The same is true in recruitment. The role of a community manager is not only important but one any company interested in developing an adaptive recruitment strategy should consider. The community manager is at the center of success for any social recruiting strategy that aims to move beyond “socializing job openings”, which isn’t sustainable and isn’t where the value lies in social media. Requirements of the role also address a new set of skills and competencies for successful recruiting strategies. As we experience rapid advancement and expansion of the channels, applications, tools and technology available to attract and engage prospective talent, the structure and competencies of the talent function need to evolve as well. It is possible to apply social networking for recruiting and even enjoy some success without a community manager. However, if you want to develop a sustainable and integrated social media and networking component as part of the company’s talent strategy, a dedicated community manager role is what you need. There are a number of ways to approach developing and integrating this role depending on company size, budget and hiring objectives. Before we get into the specifics of structure lets look a little deeper into why the role is important and the value it presents.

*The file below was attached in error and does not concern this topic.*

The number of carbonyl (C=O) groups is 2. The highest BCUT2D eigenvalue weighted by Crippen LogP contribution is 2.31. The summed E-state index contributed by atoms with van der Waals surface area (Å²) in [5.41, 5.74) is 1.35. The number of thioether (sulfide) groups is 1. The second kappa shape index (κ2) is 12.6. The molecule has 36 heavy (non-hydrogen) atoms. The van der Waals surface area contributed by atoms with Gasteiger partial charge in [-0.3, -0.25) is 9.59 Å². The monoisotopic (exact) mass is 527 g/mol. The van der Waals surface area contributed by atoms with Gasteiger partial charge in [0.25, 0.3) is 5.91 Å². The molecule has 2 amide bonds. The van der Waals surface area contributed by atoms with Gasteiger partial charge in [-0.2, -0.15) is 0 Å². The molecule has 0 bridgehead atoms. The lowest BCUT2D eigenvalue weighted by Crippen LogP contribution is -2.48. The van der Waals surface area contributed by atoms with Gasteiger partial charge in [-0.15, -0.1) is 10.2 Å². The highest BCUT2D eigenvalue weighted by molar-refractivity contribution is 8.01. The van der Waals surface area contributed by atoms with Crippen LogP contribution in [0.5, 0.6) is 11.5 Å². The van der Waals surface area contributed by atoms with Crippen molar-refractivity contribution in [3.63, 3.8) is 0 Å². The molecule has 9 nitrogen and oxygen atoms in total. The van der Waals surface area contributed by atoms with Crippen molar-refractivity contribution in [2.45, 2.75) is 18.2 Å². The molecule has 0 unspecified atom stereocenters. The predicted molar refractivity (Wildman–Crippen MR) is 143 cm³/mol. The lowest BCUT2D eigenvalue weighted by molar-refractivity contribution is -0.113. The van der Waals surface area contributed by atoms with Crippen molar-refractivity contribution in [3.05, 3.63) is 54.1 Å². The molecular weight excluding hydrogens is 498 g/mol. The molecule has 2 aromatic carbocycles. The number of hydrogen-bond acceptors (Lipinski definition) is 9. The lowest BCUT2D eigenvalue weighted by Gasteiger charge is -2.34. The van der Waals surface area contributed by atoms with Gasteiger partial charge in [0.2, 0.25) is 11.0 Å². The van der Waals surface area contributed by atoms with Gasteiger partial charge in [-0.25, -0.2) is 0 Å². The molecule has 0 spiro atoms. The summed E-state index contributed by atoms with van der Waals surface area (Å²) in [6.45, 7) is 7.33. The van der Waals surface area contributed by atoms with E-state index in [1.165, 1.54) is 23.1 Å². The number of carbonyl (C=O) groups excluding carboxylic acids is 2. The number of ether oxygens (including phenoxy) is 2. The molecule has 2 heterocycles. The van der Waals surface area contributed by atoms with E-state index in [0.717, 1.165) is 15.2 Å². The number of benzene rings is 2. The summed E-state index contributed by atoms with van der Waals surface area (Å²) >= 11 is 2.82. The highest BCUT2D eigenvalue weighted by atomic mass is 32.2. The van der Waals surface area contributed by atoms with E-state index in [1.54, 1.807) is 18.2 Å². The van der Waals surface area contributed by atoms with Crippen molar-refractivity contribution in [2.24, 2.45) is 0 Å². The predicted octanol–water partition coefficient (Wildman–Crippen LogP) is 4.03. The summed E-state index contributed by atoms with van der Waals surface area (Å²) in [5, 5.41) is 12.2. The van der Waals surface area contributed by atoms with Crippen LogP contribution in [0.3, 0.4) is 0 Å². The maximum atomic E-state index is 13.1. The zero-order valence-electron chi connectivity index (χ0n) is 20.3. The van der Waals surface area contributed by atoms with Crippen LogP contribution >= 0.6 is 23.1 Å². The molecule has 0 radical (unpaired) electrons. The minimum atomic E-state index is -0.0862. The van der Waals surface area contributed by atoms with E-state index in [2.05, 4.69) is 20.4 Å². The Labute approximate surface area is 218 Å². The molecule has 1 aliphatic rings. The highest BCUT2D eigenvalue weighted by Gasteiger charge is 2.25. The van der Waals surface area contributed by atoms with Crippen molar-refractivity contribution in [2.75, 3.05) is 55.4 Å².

The dynamics and operating environment of today’s recruiting function is significantly more complex than even two years ago. Over the past 10 or so years complexity came from a confluence of trends and events – the rise of the Internet, talent scarcity (remember 4% unemployment), and a long, prosperous economic cycle. Needless to say, we’ve seen web adoption rates increase quite steadily, economic cycles wax and wane, and the hunt for good talent continue, with scarcity still existing in many instances. Recruiting functions must now excel in multi-channel branding, be adept at utilizing a variety of technology and related applications, and, overall, do more with less – certainly in today’s environment. They must also do everything they did before to anticipate and prepare for the company’s talent needs (workforce planning); select, assess, and hire the right people; and, develop outstanding relationships with hiring managers. Technology is bringing efficiencies to the recruitment process but this is not an environment that is standing still. We saw a first-generation response to these environmental factors with the introduction of applicant tracking systems (ATS) and the rise of sourcing functions as a means to streamline and develop specialization in the recruiting function. In many cases though, ATS’ weren’t able to meet the growing needs and sourcing functions were not effectively integrated into the recruiting function, were significant in size and were then the first to be cut when the economic situation and outlook worsened. The growing wave and influence of social media calls for a second-generation response – the community manager, to take the strategy beyond sourcing and develop sustainable communities. The value derived from the community manager role is a combination of efficiency, sustainability, brand leverage and reduced hiring costs. The value of sourcer, marketer and conversationalist is combined into the community manager role to target priority talent areas and support the company’s workforce planning strategy and respective needs.